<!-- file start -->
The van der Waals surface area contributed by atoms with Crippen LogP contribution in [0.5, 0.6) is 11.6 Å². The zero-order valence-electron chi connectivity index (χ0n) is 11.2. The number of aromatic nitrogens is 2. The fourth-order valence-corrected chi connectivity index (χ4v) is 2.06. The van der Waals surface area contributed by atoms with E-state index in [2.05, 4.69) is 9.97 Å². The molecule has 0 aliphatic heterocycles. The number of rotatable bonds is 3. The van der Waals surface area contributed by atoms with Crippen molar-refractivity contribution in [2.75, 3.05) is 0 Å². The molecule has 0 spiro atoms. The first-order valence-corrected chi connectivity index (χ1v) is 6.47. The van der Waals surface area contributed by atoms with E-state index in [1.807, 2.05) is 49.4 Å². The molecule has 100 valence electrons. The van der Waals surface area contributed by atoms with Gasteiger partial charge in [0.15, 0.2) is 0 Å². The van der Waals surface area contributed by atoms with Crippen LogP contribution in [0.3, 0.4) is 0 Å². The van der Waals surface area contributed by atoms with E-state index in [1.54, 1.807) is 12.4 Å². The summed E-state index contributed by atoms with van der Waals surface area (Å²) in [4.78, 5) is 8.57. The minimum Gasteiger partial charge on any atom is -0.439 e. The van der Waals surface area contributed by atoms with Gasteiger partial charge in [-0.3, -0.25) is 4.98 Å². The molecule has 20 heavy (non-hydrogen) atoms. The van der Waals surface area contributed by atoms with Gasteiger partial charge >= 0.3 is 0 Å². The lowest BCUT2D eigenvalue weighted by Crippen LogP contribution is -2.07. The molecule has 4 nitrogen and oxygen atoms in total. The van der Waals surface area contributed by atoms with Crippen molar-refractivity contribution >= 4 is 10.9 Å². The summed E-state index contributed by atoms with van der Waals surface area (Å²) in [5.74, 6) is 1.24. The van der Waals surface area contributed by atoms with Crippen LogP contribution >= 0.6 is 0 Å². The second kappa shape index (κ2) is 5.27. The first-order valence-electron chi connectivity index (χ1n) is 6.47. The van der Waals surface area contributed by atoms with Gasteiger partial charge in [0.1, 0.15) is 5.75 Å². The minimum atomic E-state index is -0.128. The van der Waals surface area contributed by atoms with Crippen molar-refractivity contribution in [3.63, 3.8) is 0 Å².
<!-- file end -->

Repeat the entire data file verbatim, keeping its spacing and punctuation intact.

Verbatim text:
The van der Waals surface area contributed by atoms with Crippen LogP contribution in [0.5, 0.6) is 11.6 Å². The zero-order valence-electron chi connectivity index (χ0n) is 11.2. The number of aromatic nitrogens is 2. The fourth-order valence-corrected chi connectivity index (χ4v) is 2.06. The van der Waals surface area contributed by atoms with E-state index in [2.05, 4.69) is 9.97 Å². The molecule has 0 aliphatic heterocycles. The number of rotatable bonds is 3. The van der Waals surface area contributed by atoms with Crippen molar-refractivity contribution in [2.75, 3.05) is 0 Å². The molecule has 0 spiro atoms. The first-order valence-corrected chi connectivity index (χ1v) is 6.47. The van der Waals surface area contributed by atoms with E-state index in [1.807, 2.05) is 49.4 Å². The molecule has 100 valence electrons. The van der Waals surface area contributed by atoms with Gasteiger partial charge in [0.15, 0.2) is 0 Å². The van der Waals surface area contributed by atoms with Crippen LogP contribution in [0.3, 0.4) is 0 Å². The van der Waals surface area contributed by atoms with E-state index in [1.54, 1.807) is 12.4 Å². The summed E-state index contributed by atoms with van der Waals surface area (Å²) in [4.78, 5) is 8.57. The minimum Gasteiger partial charge on any atom is -0.439 e. The van der Waals surface area contributed by atoms with Gasteiger partial charge in [-0.3, -0.25) is 4.98 Å². The molecule has 20 heavy (non-hydrogen) atoms. The van der Waals surface area contributed by atoms with Gasteiger partial charge >= 0.3 is 0 Å². The lowest BCUT2D eigenvalue weighted by Crippen LogP contribution is -2.07. The molecule has 4 nitrogen and oxygen atoms in total. The van der Waals surface area contributed by atoms with Crippen molar-refractivity contribution >= 4 is 10.9 Å². The summed E-state index contributed by atoms with van der Waals surface area (Å²) in [5.74, 6) is 1.24. The van der Waals surface area contributed by atoms with Crippen LogP contribution >= 0.6 is 0 Å². The second kappa shape index (κ2) is 5.27. The first-order valence-electron chi connectivity index (χ1n) is 6.47. The van der Waals surface area contributed by atoms with Gasteiger partial charge in [0.1, 0.15) is 5.75 Å². The minimum atomic E-state index is -0.128. The van der Waals surface area contributed by atoms with Crippen molar-refractivity contribution in [3.63, 3.8) is 0 Å².